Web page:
Precision IBC, Inc. v. PCM Capital, LLC et al

Filing 180

Order re: 145 Objection & Motion to Amend 130 Order. Mag. Judge's 130 Order is REVERSED in part & AMENDED to the extent that Plf's 98 Motion for Protective Order & and to Quash Non-Party Subpoenas is DENIED as set out. Signed by Judge Callie V. S. Granade on 7/12/2011. (tot)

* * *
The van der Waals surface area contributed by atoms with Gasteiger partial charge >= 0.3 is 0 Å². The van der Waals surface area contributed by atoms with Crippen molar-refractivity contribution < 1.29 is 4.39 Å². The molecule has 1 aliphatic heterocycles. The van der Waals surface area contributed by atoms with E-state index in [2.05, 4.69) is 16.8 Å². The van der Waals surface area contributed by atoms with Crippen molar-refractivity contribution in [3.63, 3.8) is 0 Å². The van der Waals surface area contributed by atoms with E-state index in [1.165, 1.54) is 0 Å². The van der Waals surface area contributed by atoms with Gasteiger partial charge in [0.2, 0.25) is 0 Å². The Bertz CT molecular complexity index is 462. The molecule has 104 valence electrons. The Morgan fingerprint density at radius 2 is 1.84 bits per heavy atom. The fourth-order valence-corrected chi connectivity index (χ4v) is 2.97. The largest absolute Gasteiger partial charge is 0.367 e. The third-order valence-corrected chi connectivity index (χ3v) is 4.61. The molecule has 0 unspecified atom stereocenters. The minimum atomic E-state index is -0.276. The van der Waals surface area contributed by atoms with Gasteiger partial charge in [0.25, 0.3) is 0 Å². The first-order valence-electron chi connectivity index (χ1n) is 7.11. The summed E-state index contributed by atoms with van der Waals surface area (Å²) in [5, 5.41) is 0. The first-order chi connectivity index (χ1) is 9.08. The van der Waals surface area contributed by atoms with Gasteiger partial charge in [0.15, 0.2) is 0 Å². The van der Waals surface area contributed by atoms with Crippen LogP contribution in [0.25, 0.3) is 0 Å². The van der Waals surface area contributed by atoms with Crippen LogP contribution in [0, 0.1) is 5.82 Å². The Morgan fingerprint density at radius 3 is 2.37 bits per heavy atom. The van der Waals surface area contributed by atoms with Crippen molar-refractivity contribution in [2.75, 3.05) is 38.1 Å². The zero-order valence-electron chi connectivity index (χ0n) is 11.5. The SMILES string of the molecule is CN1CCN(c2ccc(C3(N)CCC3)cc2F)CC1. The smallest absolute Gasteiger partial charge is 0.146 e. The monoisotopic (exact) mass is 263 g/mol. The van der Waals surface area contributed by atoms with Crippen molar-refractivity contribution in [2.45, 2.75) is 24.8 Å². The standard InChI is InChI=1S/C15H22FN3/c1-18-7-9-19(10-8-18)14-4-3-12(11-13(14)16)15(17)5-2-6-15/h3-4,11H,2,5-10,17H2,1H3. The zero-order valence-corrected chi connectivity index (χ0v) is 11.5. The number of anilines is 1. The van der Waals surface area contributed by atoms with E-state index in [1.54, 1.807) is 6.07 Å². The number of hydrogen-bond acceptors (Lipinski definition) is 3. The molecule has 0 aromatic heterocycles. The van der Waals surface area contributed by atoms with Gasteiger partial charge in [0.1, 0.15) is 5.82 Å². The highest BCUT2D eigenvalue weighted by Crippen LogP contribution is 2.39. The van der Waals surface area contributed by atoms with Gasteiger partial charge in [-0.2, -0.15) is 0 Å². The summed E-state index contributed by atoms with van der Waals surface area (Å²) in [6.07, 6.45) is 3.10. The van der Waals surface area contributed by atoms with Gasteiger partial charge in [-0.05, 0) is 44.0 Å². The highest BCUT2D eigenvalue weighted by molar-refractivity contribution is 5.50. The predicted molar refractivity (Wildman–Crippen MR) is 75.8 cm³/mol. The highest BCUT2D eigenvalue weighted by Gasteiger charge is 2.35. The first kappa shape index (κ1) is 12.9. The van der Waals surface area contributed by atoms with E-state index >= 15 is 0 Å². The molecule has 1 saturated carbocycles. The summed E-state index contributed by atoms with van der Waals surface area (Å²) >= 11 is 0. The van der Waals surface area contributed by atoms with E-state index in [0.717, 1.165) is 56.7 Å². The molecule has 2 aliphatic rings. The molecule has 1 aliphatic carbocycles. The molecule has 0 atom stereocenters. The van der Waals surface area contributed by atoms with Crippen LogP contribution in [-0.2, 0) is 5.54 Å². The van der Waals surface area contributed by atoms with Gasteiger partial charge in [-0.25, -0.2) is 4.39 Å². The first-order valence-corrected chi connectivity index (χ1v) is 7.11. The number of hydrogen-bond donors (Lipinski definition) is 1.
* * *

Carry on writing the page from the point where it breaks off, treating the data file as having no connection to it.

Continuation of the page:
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IN THE UNITED STATES DISTRICT COURT FOR THE SOUTHERN DISTRICT OF ALABAMA SOUTHERN DIVISION PRECISION IBC, INC., Plaintiff, v. PCM CAPITAL, LLC., et al., Defendants ) ) ) ) ) ) ) ) ) ) CIVIL ACTION NO. 10-0682-CG-B ORDER This matter is before the court on the magistrate’s order of June 6, 2001 (Doc. 130), defendants’ objection to and motion to amend the magistrate’s order of June 6, 2011 (Doc. 145), and plaintiff’s response in opposition to defendants’ motion (Doc. 162). For reasons which will be explained below, the court finds that the magistrate’s order should be reversed in part and that plaintiff’s motion for protective order and to quash non-party subpoenas (Doc. 98) should be denied. BACKGROUND Plaintiff’s complaint asserts a claim for violation of 43(a) of the Lanham Act, 15 U.S.C. 1125(a) and for libel. (Doc. 1). Plaintiff and defendants operate competing businesses that sell and lease intermediate bulk containers (“IBCs”) designed to store and transport hazardous, sensitive, and degradable materials. A portion of plaintiff’s inventory of 350 gallon stainless steel tanks were manufactured in China. Plaintiff alleges that defendants posted on their website and included in advertising materials several statements that tanks imported from China are “lower quality” and have “serious quality issues” and advises customers that they should “stay away from” and not “take the chance” with Chinese IBCs and that the “risks borne of using such units far outweigh the apparent savings.” Plaintiff contends that the statements are false and intended to mislead IBC consumers about the nature, characteristics, and quality of plaintiff’s tanks, which were imported from China. Defendants object to a portion of the magistrate’s order dated June 6, 2011. (Doc. 130). In that order, upon plaintiff’s motion for protective order and to quash non-party subpoenas (Doc. 98), the magistrate found that portions of the subpoenas should be quashed because they sought information that was not relied upon by defendants when they made the advertising claims in question. (Doc. 130, pp. 8-9). As a result, the magistrate held that categories one through seven of the subpoenas should be deleted and that defendants could not retain any documents that had already been provided in response to categories one through seven. (Doc. 130, p. 9). Defendants object to these findings and request the court to overrule the magistrate’s partial grant of plaintiff’s motion for protective order and to quash non-party subpoenas. (Doc. 145). LEGAL STANDARD 2 Upon a party’s objection to any non-dispositive matter assigned to the magistrate judge, the district court “shall consider such objections and shall modify or set aside any portion of the magistrate judge’s order found to be clearly erroneous or contrary to law.” FED.R.CIV.P. 72(a); Accord, San Shiah Enterprise Co., Ltd. v. Pride Shipping Corp., 783 F.Supp. 1334, 1335 (S.D.Ala. 1992); see also 28 U.S.C. § 636(b)(1)(A) ("A judge of the court may reconsider any pretrial matter under this subparagraph (A) where it has been shown that the magistrate judge’s order is clearly erroneous or contrary to law.”). This standard is considered a “very difficult one to meet.” Thornton v. Mercantile Stores, 180 F.R.D. 437, 439 (M.D. Ala. 1998) (citing TaiPan Inc. v. Keith Marine, Inc., 1997 WL 714898, *11 (M.D. Fla. 1997)). The magistrate judge’s orders “should not be disturbed absent a clear abuse of discretion that leaves the reviewing court with ‘the definite and firm conviction that a mistake has been committed.’” Rowlin v. Alabama Dept. of Public Safety, 200 F.R.D. 459, 460 (M.D.Ala. 2001)(citations omitted). DISCUSSION Defendants contend that the magistrate’s order should be reversed because the majority rule is that to prevail on its Lanham Act claim, the plaintiff must prove falsity, not just a lack of pre-existing substantiation. Defendants cite 5 MCCARTHY ON TRADEMARKS AND UNFAIR COMPETITION § 2761 (4th Ed.) which includes the following statements: 3 The issue has arisen as to whether an advertising claim of equivalence or superiority, without pre-existing data in support of its truthfulness is necessarily “false” under § 43(a). While one court held that it is, the majority rule is that plaintiff must prove falsity, not just a lack of preexisting substantiation. The burden is on plaintiff to prove that the challenged ad is false or misleading, not merely that pre-advertising clinical or market tests in support of each advertising claim were improperly conducted. The advertising claims may be true even though the testing basis for the claims may not support them. Ibid. (footnotes omitted). Defendants also point out numerous cases from around the country that have held that a plaintiff must prove that a defendant’s advertising claim is actually false or misleading, not merely that it is unsubstantiated. See, e.g., United Indus. Corp. v. Clorox Co., 140 F.3d 1175, 1182 (8th Cir. 1998) ("When challenging a claim of superiority that does not make express reference to testing, a plaintiff must prove that the defendant's claim of superiority is actually false, not simply unproven or unsubstantiated."); Johnson & Johnson-Merck Consumer Pharmaceuticals Co. v. Rhone-Poulenc Rorer Pharmaceuticals, Inc., 19 F.3d 125, 129 (3d Cir. 1994) ("A plaintiff must prove that the claim is false or misleading, not merely that it is unsubstantiated."); Procter & Gamble Co. v. Chesebrough-Pond's Inc., 747 F.2d 114, 119 (2d Cir. 1984) ("each plaintiff bears the burden of showing that the challenged advertisement is false and misleading . . . not merely that it is unsubstantiated by acceptable tests or other proof"); U-Haul Int'l, Inc. v. Jartran, Inc., 522 F. Supp. 1238, 1248 (D. Ariz. 1981) aff'd, 681 F.2d 1159 (9th Cir. 1982) ("Jartran did not have to prove the truth of its asserted product claims; the burden in this regard rested on U-Haul, and it could not sustain its burden of persuasion by its 4 repeated assertions (and proof) that Jartran had done little, if any, testing of Jartran trucks or trailers, and no comparative testing of U-Haul products."); P&G. Co. v. Kimberly-Clark Corp., 569 F. Supp. 2d 796, 803 (E.D. Wis. 2008) ("What these distinctions mean is that when the existence or results of tests are not incorporated into the advertisement, as here, a plaintiff may not meet its burden of showing falsity merely by leveling attacks at any tests that might happen to exist; such attacks are simply not affirmative evidence of falsity. It is one thing to say 'that is false,' but another thing altogether to say 'you have no proof.' In the Lanham Act context, the latter is not enough."); Energy Four, Inc. v. Dornier Medical Systems, Inc., 765 F. Supp. 724, 732 (N.D. Ga. 1991) ("To succeed on the merits it is not enough to show that the representation is facially ambiguous or unsubstantiated -- a plaintiff must show that the representations are (1) false or (2) mislead by tending to create confusion.") (emphasis added); Toro Co. v. Textron, Inc., 499 F. Supp. 241, 253 (D. Del. 1980) ("The plain language of Section 43(a), which prohibits false rather than unsubstantiated representations, requires that a plaintiff establish not merely that the defendant's claim lacks substantiation but also that it is false or deceptive.") Plaintiff, on the other hand, contends that defendants cannot salvage wholly unsubstantiated statements with arguments cobbled together after the statements were made. In support of this contention, plaintiff cites a Third Circuit case and three district court cases (two of which are from the Third Circuit) that have found that advertising claims that lack any evidentiary support are per se false and that in such 5 cases the plaintiff is not required to prove falsity. See e.g. Novartis Consumer Health, Inc. v. Johnson & Johnson-Merck Consumer Pharm. Co., 290 F.3d 578, 590 (3d Cir. 2002); Alpo Petfoods, Inc v. Ralston Purina Co., 720 F.Supp. 194, 205-206 & n.12 (D.D.C. 1989); W.L. Gore & Assoc., Inc., v. Totes, Inc., 788 Supp. 800, 812 (D. Del. 1992); Pharmacia Corp. v. GlasxoSmithKline Consumer Healthcare, LP, 292 F.Supp. 2d 594, 607 (D.N.J. 2003). These cases clearly do not counter defendants’ contention that the majority of cases hold that the plaintiff must prove that the advertising claim is false. In fact plaintiff agrees that where the advertisement claim merely asserts superiority the majority rule is that the plaintiff must prove that the ad is false. However, plaintiff contends that the claims in this case are different because they go beyond touting superiority. However, the case law does not appear to support such a distinction. Courts discussing whether an advertising claim is a statement of fact or merely an opinion often refer to whether the statement implies a basis for the statement or suggests that the product has been tested. This court previously found that advertising statements that a competitor’s product is risky or poses a safety hazard are more than subjective statements of superiority and, thus, are not merely opinions.1 However, such advertising statements still claim superiority and are 1 This court found in a previous order that plaintiff had established a likelihood of success on the merits under its Lanham claim because of the following: Defendants are correct that “[s]tatements of opinion are generally not actionable.” Osmose, Inc. v. Viance, LLC 612 F.3d 1298, 1311 (11th Cir. 2010) (citing Pizza Hut, Inc. v. Papa John's Int'l, Inc., 227 F.3d 489, 496 (5th Cir. 2000) (“Bald assertions of superiority or general statements of opinion cannot form the basis of Lanham Act 6 brought under § 43(a) of the Lanham Act. In determining whether a plaintiff must provide evidence of falsity, the courts have not distinguished between advertisements that tout superiority and those that attack the safety or risk of a competitor’s product. Additionally, the court notes that the Third Circuit case cited by plaintiff found the advertisement claim in that case was per se false because the defendant “[did] not argue or present any evidence to show” that its claim was true. Novartis, 290 F.3d at 590. As the GlasxoSmithKline case repeated: “[i]n this rare instance, where the defendant has made “a completely unsubstantiated advertising claim,” the court may find the claim to be false even “without additional evidence from the plaintiff to that effect.” GlasxoSmithKline, 292 F.Supp 2d at 607-608 (quoting Novartis). The Novartis liability.”)). However “[r]epresentations that the use of a particular product ‘poses a considerable safety hazard’ because of a risk of failure or that structures . . . might be at risk . . . arguably are reasonably interpreted as more than subjective statements regarding the efficacy or superiority of a product.” Id. “Instead, they can be viewed as expressing an objective risk of serious consequences that fairly implies a basis for that statement.” Id. (citation omitted). Advertisements that suggest that customers compare their product with another company’s product have been held by courts to be more than puffery, they suggest that a product's performance has in fact been tested and verified. See Clorox Co. P.R. v. Proctor & Gamble Commercial Co., 228 F.3d 24, 34 (1st Cir. 2000) (finding advertisement inviting consumers “Compare with your detergent ... Whiter is not possible” actionable as false advertising under Lanham Act); Castrol Inc. v. Pennzoil Co., 987 F.2d at 941, 946 (finding statements that Pennzoil's motor oil provides “longer engine life and better engine protection” were not general claims of superiority or mere puffery, but instead were “specific and measurable by comparative research.”) Axcan Scandipharm Inc. v. Ethex Corp., 585 F.Supp.2d 1067, 1082-1083 (D.Minn. 2007) (finding “compare to” language suggests that a product’s performance has in fact been tested and verified). Defendants have been unable to provide any facts or data to support their claim that the Chinese tanks have “serious quality issues” or that using them is chancy or risky. The Chinese tanks are UN/DOT compliant, just like the American tanks, and defendants have produced no evidence that they are not fit for their intended purposes. There is no evidence that the Chinese tanks have had any safety or quality issues that would make them risky for customers to use. (Doc. 126, pp. 4-5). 7 court did not refuse to entertain evidence of truthfulness, but merely found that in the absence of evidence by the defendant of truthfulness, the lack of substantiation was sufficient for the court to conclude that the advertisement was false. In other words, since the defendant had no evidence of truthfulness, the plaintiff did not have to submit additional evidence to prove falsity. After reviewing the above case law, the court is not persuaded that evidence tending to show that the advertising claims at issue were true when made is irrelevant. The majority of courts have allowed defendants to attempt to substantiate their advertising claims by demonstrating that the statements were true when made. If defendants present evidence of truthfulness, then plaintiff cannot prevail on its Lanham Act claim merely by demonstrating that defendants did not have in their possession studies or firm data that conclusively proved the truth of the statements prior to making them. As such, the court finds that defendants are entitled to seek evidence from third parties concerning the truthfulness of the statements and the court finds that the magistrates finding that defendants were not entitled to seek evidence of truthfulness from third parties was contrary to law. The court makes no comment as to the efficacy or weight of any evidence presented thus far, but merely finds that defendants are entitled to seek evidence of truthfulness. Accordingly, the court finds that plaintiff’s motion for protective order and to quash non-party subpoenas (Doc. 98) should be denied. 8 CONCLUSION For the reasons stated above, the magistrate judge’s order dated June 6, 2011 (Doc. 130) is hereby REVERSED in part and AMENDED to the extent that plaintiff’s motion for protective order and to quash non-party subpoenas (Doc. 98) is DENIED. DONE and ORDERED this 12th day of July, 2011 . /s/ Callie V. S. Granade UNITED STATES DISTRICT JUDGE 9